SAVANNAH, GA (WTOC) - For years, the City of Savannah has battled to eradicate blight from neighborhoods in every district.
Blighted properties include, but are not limited to, abandoned structures. A house where repeat illegal activity is happening, or the structure is not up to local building code. A building cannot be deemed blighted solely because of aesthetic conditions. And even with initiatives like the recent Blight to Bright Campaign, blighted properties with absentee landlords or unclear ownership continue to be a problem.
This week, Savannah City Council members were introduced to a property maintenance ordinance proposal that could add another weapon to combat blight in our city.
The City says Community Redevelopment Tax Incentive Ordinance is potentially the most effective method of eliminating certain blight conditions, and here's how.
"These property owners who are basically not caring for their properties, and who haven't cared for their properties for a number of years, some of whom we can't even find, we're saying we're done with you. We are going to be increasingly aggressive, and we're going to hit you where it counts, which is in your wallet," said Bret Bell, City of Savannah.
Georgia Constitution Article 9, section 2, paragraph 7, says: "The existence of real property which is maintained in a blighted condition increases the burden of the state and local government by increasing the need for government services, including but not limited to social services, public safety services, and code enforcement services."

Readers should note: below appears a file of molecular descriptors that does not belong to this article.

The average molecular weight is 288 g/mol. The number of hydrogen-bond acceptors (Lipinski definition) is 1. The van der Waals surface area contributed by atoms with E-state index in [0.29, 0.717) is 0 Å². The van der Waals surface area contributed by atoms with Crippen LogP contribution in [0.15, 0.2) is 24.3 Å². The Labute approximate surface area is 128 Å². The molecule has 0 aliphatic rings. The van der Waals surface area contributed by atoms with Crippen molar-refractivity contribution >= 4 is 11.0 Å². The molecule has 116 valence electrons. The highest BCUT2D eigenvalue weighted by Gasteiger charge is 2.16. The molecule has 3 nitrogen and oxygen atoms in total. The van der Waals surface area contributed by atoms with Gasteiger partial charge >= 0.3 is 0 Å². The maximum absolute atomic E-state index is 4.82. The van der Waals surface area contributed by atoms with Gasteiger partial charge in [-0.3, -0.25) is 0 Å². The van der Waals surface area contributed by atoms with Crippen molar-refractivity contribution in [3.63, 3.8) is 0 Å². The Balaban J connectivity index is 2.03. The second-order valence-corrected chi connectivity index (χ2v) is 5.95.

And that provision allows for the city to raise property tax on blighted structures.
"If your property is kept in a blighted condition, the longer it remains in that blighted condition, the more in property taxes you will pay," said Bell.
The proposed tax incentive ordinance calls for an initial hike of seven times the base millage rate. The only way that comes down, is if property owners comply and clean up.
"It will incentivize the property owners to fix up their properties. Right now, it has the reverse effect, where the crummier your property is, the lower your property values are and the less you pay in property taxes. So there's actually a financial incentive to keep your property in terrible shape," said Bell.
"I think that the time for warnings and the time for hand-holding is over. I think that what we've got to do is give people a reason that they have to do it," said District 6 Alderman Tony Thomas.
The city expects 50 to 60 properties to qualify for this blight tax ordinance. Alderman Thomas thinks it's a bigger problem.
"If we're going to like, do these campaigns, if we're going to put these ordinances and these tools in the bag, let's do something with it. Let's make a difference. Let's not just use it as a talking point to get on the news," said Thomas.
The city spokesman says it's likely the proposed ordinance will make it on the city council agenda for a first and second reading in the next two to four weeks.